From: Martin Weiser (weiser_at_[hidden])
Date: 2002-11-04 04:22:02
On Sonntag, 3. November 2002 06:28, Daryle Walker wrote:
> On Friday, November 1, 2002, at 10:34 AM, Martin Weiser wrote:
> > template <class InIter>
> > FixedIntegrator<InIter>
> > integrate(InIter first, InIter last, double dx);
> > and FixedIntegrator is an option-setting integration class similar to
> > the
> > one designed for RAI, providing an implicit conversion to
> > typename std::iterator_traits<InIter>::value_type
> > What do you think? Do we need to provide integration points for
> > non-equidistant data as well? Is this case common enough?
> That interface could work for equidistant data. Am I right that the
> input iterators return only the y-values?
Yes, although a similar interface with the iterators returning pairs of
(x,f(x)) would be possible as well. However, integrating over irregularly
distributed data is either more expensive or less efficient than
equidistantly spaced data (well, that boils down to exactly the same
effect in both cases;)
> I mentioned another interface in my posts, one that accepts one point
> at a time and updates the integration, when you can't set up a point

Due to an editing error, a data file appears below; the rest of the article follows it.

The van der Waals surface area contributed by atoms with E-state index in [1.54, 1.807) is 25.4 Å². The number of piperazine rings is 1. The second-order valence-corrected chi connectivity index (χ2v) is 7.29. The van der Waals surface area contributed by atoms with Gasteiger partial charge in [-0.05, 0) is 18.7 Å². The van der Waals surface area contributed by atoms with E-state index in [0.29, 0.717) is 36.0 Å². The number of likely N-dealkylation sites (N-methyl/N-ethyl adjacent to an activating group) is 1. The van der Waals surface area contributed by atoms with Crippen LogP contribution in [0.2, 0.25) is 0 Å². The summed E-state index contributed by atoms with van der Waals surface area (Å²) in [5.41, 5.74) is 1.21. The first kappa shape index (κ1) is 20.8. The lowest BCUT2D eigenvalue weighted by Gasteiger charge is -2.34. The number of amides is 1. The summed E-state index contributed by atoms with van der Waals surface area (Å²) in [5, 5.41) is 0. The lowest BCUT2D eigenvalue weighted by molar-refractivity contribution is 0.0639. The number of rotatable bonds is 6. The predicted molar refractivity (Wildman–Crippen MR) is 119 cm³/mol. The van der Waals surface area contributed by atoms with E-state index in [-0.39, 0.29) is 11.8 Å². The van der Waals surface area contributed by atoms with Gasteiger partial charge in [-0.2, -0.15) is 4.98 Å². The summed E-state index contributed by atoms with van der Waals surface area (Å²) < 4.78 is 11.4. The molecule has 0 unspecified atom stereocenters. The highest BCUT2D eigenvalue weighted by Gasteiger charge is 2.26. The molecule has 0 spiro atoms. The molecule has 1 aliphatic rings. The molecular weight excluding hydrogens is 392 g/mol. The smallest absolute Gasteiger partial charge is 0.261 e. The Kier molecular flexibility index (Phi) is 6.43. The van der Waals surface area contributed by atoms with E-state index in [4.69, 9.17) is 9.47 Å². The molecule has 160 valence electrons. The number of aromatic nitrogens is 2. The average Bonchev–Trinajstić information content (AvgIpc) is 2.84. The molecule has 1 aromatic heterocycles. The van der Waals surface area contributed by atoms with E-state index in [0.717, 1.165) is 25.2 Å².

> list in advance.
For me, that looks much more like a special case of integrating ordinary
differential equations. I think it should be handled there.
> We could do the non-equidistant data case. It is the most general
> case, the other cases are just specializations. In fact, an adaptive
> algorithm can call the general case after it determines what points to
Hm, that would be a surprise for me. In general, adaptive selection of
evaluation points, evaluation of the function at these points, and
approximating the integral are all closely entangled in adaptive
integration algorithms. Thus, a separation in (select points, evaluate)
and (integrate) would be quite useless. Correct me if I'm wrong.
-- Dr. Martin Weiser Zuse Institute Berlin weiser_at_[hidden] Scientific Computing http://www.zib.de/weiser Numerical Analysis and Modelling
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